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I keep thinking there might be something wrong with my research and/or teaching statements because my applications are unsuccessful. If faculty can give critical feedback before I apply, that can help me feel less of a sense that I fell into a hidden trap that is causing my application to not win the application game.

For more clarification, I have started to think of academia as being a giant mine. There are hidden traps and bombs all over the place. Some people are told by experienced people where the bombs are. They get a leg up and are playing on easy mode. Some are playing the game (the end game of which is to get tenure) on the hardest difficulty level, where they are given no hints.

Thus, I got an email about a panel where grad students can learn the "secrets" to a successful job application. The secrets are to know how to avoid the hidden traps.

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    Of course you can, why not show it to your PhD/postdoc advisor?
    – Ben10
    Commented Nov 2, 2022 at 17:20
  • Well I did. But he is more familiar with me. I want feedback from someone who is unfamiliar with my work, because that will be most people on the committee.
    – cgb5436
    Commented Nov 2, 2022 at 17:22
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    When you say "other faculty" do you mean at the institution where you're applying, or in a broad sense?
    – user137975
    Commented Nov 2, 2022 at 17:35
  • @AnonymousM - no, I was thinking about faculty I know. Like, the people writing recommendation letters for me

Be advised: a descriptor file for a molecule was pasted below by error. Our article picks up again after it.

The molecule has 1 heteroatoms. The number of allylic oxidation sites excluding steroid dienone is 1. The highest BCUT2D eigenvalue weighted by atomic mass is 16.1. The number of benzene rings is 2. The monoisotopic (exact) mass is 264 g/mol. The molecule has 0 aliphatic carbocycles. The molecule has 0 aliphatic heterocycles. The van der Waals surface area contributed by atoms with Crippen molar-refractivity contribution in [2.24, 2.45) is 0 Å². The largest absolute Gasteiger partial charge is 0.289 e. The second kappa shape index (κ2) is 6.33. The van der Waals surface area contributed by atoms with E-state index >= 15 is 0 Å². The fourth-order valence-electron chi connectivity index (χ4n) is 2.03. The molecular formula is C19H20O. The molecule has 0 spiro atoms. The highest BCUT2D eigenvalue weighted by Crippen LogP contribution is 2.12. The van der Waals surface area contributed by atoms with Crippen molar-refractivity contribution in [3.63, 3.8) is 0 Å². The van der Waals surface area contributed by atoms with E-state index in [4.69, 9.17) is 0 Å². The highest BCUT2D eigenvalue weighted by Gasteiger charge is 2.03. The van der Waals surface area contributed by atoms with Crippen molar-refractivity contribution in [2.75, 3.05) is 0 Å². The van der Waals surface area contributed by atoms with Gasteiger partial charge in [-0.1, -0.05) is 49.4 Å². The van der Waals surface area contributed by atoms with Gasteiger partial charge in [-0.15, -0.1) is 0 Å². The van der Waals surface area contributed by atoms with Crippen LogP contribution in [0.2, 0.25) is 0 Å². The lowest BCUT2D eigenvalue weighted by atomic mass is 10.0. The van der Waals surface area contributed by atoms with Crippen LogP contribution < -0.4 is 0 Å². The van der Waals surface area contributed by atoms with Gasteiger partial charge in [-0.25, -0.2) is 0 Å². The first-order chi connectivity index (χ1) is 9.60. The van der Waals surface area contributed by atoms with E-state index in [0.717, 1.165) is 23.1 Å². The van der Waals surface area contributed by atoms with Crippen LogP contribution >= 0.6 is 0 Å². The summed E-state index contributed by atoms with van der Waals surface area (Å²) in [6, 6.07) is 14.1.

– cgb5436
    Commented Nov 2, 2022 at 18:03
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    The truth is that there are significantly more total applicants than total jobs. A significant fraction of people on the job market will never get a job simply by the Pigeonhole Principle. Many of the people who do not get a job are not doing anything wrong. Commented Nov 2, 2022 at 19:30

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It is common practice to ask people for feed-back on these types of documents. There are even institutions where any official letter is supposed to be proof-read by another person just to avoid grammar and spelling mistakes. So much more reason to subject something as difficult to write as teaching and research statements to helpful criticism.

The institutions to which you apply cannot give you this feedback. Interacting with a rejected applicant will open them up to potential legal problems or invite discussions that are pointless because hiring decisions cannot be revisited. The same goes for people working there as there answering could be construed as acting in an official capacity.

The more familiar people are with the processes of academia, the more their feedback is useful. The more familiar they are with you, the more their feedback is useful, because you might be unconsciously misrepresenting yourself.

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